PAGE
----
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Part of our desire of presenting a church to unbelievers as attractive, accommodating and accessible is the ability to create an atmosphere during the times we meet together. These times are primarily Sunday mornings; which is not a bad thing! Many people know that “Church happens on a Sunday” and so will come and find you on a Sunday if they want to. We should not neglect these meetings as they are often the most accessible way for unbelievers to find us!

This ‘atmosphere’ that we create can be achieved through many factors, but I want to focus on just one in this post, which is the pre-service playlist.

Scientifically speaking, background music can actually cause people to relax, communicate in a greater way and encourages people to engage with what is going on. On the flip side of this, entering a room that is quiet can cause people to feel intimidated, self-conscious and inward-thinking. Background music is found everywhere – shops, cafés, car journeys, homes.

Here’s some tips on how to make the most of the pre-service playlist; how to create one, how to choose the songs and how to keep it up to date.

Use iTunes, Spotify, Google Play etc.

It’s important to take advantage of the technologies available to us and the services that we use every day. The majority of people nowadays have smart phones with some sort of music player on them. Services such as iTunes, Spotify and Google Play are a great way to create playlists. They can be accessed on multiple devices and all offer ways of streaming or playing music without interruptions.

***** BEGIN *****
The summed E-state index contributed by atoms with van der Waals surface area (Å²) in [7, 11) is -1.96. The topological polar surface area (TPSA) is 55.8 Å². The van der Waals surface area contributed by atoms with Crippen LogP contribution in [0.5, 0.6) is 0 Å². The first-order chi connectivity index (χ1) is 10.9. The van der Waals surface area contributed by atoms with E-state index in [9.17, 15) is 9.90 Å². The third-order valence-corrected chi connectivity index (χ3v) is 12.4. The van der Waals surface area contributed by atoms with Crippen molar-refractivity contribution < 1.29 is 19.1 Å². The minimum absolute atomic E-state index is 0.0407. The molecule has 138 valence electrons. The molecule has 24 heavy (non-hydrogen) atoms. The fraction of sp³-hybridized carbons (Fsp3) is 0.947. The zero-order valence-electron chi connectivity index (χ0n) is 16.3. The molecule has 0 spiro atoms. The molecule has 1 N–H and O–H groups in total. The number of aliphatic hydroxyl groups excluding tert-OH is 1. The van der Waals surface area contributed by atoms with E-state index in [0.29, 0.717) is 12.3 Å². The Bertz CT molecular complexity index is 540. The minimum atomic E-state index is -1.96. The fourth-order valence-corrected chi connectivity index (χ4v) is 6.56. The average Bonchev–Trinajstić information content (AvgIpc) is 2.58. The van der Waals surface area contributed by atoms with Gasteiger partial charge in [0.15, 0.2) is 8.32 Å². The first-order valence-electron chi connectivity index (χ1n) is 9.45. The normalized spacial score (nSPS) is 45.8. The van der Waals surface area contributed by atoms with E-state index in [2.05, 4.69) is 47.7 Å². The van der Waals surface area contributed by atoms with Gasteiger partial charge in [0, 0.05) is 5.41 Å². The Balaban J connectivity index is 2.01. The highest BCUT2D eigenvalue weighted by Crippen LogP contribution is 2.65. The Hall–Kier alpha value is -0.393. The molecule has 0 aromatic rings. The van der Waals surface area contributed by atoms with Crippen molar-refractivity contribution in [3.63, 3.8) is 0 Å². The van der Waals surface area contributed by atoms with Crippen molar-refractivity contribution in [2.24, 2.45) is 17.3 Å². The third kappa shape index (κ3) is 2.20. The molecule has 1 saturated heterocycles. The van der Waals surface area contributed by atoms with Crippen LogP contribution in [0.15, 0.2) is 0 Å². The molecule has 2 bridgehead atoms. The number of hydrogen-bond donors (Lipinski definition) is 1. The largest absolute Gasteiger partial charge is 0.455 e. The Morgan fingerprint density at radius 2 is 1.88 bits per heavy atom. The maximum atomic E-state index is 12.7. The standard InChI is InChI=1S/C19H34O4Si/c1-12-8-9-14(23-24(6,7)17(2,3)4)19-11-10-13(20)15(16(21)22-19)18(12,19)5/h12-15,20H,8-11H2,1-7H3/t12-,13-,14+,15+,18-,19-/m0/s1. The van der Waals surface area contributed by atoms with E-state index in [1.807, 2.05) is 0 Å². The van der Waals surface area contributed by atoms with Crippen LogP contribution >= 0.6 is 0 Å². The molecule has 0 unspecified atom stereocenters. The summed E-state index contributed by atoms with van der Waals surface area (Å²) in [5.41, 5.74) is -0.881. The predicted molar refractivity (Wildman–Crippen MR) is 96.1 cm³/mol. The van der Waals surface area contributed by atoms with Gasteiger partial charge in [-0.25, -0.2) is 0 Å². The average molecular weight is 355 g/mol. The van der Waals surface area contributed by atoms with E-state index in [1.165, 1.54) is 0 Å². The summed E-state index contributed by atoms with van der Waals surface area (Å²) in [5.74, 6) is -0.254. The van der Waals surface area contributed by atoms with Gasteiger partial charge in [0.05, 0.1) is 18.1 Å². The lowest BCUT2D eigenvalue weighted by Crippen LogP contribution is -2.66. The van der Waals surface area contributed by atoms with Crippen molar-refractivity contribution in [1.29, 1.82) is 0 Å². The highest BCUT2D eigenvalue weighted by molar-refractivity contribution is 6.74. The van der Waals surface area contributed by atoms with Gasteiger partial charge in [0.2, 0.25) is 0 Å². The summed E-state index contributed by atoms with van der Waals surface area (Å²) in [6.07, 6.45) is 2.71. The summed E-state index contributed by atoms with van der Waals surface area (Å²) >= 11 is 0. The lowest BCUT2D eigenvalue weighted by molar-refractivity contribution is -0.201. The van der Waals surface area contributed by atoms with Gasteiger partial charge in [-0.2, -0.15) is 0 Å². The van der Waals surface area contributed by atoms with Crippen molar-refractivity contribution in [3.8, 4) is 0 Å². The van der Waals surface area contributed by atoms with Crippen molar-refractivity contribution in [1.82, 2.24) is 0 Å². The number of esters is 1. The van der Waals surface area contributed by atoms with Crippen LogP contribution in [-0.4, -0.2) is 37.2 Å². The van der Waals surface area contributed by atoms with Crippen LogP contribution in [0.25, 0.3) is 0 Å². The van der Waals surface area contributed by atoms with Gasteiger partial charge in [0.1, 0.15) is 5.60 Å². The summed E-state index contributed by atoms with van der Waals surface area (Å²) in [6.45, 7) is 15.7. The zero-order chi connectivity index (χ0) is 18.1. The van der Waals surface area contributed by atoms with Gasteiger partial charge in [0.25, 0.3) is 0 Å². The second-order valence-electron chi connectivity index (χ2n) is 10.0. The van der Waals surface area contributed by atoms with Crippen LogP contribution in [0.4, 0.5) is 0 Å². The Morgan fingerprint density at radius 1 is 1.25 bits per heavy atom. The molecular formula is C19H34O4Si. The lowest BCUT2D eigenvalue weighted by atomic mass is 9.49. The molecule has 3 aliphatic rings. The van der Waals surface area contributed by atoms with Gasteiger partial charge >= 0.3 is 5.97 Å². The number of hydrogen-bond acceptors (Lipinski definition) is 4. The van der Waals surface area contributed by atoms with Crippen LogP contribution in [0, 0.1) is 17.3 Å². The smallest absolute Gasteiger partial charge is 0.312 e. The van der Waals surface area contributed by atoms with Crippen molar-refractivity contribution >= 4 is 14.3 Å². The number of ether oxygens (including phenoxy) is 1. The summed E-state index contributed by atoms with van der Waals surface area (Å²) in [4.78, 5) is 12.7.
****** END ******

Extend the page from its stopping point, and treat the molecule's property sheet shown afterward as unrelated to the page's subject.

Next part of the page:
Create playlists for different moods and genres

You might have one playlist that is full of energetic, up-tempo, electronic music which would be perfect to play at the start of a youth service, but it may not be appropriate for a Sunday morning service where you have families, elderly people and young children present. Equally, you would not want to play a selection of slower, thought-provoking songs at the start of a youth service! Think about your audience, the service type and the time of day that your playlist will be played. Take advantage of the ability to create multiple playlists and create enough that mean you don’t have to repeat the same one every week.

Create playlists of new songs that the worship team are learning

Any worship leader will tell you that it can be very difficult to get a congregation of people on board with a new song straight away. It often takes weeks of repetition before they feel comfortable. This process can be helped by the pre-service playlists though. A playlists that contains some of the new songs can be played for a few weeks before the song is sung on a Sunday, and the congregation will already find themselves familiar with the song, often without realising!

Don’t be afraid to use ‘non-christian’ music

It can often be a relief to some people to hear songs playing that aren’t christian. Playing some up-beat, happy, funky songs that were released in the charts recently can be just as useful as playing christian songs of the same genre. Show visitors that you aren’t always super spiritual and religious, but that you are contemporary and relevant and actually enjoy the same music that they do. It’s obviously wise to make sure that the lyrics are appropriate before playing the song so that people do not get offended. A great example of a song to use could be ‘Happy’ by Pharrell Williams.

Do you have any tips on creating a successful pre-service playlist? Why not comment below and let us know.

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